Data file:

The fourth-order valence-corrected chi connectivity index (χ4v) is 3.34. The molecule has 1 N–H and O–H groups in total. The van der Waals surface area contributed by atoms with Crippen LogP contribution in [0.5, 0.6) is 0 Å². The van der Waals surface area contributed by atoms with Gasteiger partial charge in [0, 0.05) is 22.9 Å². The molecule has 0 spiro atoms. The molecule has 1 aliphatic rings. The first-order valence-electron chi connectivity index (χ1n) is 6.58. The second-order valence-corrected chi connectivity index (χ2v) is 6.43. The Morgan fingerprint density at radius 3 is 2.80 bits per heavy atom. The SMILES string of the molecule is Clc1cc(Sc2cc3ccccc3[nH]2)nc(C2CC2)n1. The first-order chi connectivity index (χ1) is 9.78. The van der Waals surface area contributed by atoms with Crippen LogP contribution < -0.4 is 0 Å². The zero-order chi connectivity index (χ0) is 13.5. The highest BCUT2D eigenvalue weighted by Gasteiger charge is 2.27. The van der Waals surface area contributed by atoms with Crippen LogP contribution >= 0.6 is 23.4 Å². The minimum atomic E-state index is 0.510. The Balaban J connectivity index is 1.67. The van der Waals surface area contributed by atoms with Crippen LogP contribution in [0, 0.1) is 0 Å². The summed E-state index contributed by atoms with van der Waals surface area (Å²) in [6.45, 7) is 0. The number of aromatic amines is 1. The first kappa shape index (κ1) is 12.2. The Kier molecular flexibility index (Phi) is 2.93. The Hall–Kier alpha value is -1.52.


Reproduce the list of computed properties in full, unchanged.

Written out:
The fourth-order valence-corrected chi connectivity index (χ4v) is 3.34. The molecule has 1 N–H and O–H groups in total. The van der Waals surface area contributed by atoms with Crippen LogP contribution in [0.5, 0.6) is 0 Å². The van der Waals surface area contributed by atoms with Gasteiger partial charge in [0, 0.05) is 22.9 Å². The molecule has 0 spiro atoms. The molecule has 1 aliphatic rings. The first-order valence-electron chi connectivity index (χ1n) is 6.58. The second-order valence-corrected chi connectivity index (χ2v) is 6.43. The Morgan fingerprint density at radius 3 is 2.80 bits per heavy atom. The SMILES string of the molecule is Clc1cc(Sc2cc3ccccc3[nH]2)nc(C2CC2)n1. The first-order chi connectivity index (χ1) is 9.78. The van der Waals surface area contributed by atoms with Crippen LogP contribution < -0.4 is 0 Å². The zero-order chi connectivity index (χ0) is 13.5. The highest BCUT2D eigenvalue weighted by Gasteiger charge is 2.27. The van der Waals surface area contributed by atoms with Crippen LogP contribution >= 0.6 is 23.4 Å². The minimum atomic E-state index is 0.510. The Balaban J connectivity index is 1.67. The van der Waals surface area contributed by atoms with Crippen LogP contribution in [0, 0.1) is 0 Å². The summed E-state index contributed by atoms with van der Waals surface area (Å²) in [6.45, 7) is 0. The number of aromatic amines is 1. The first kappa shape index (κ1) is 12.2. The Kier molecular flexibility index (Phi) is 2.93. The Hall–Kier alpha value is -1.52.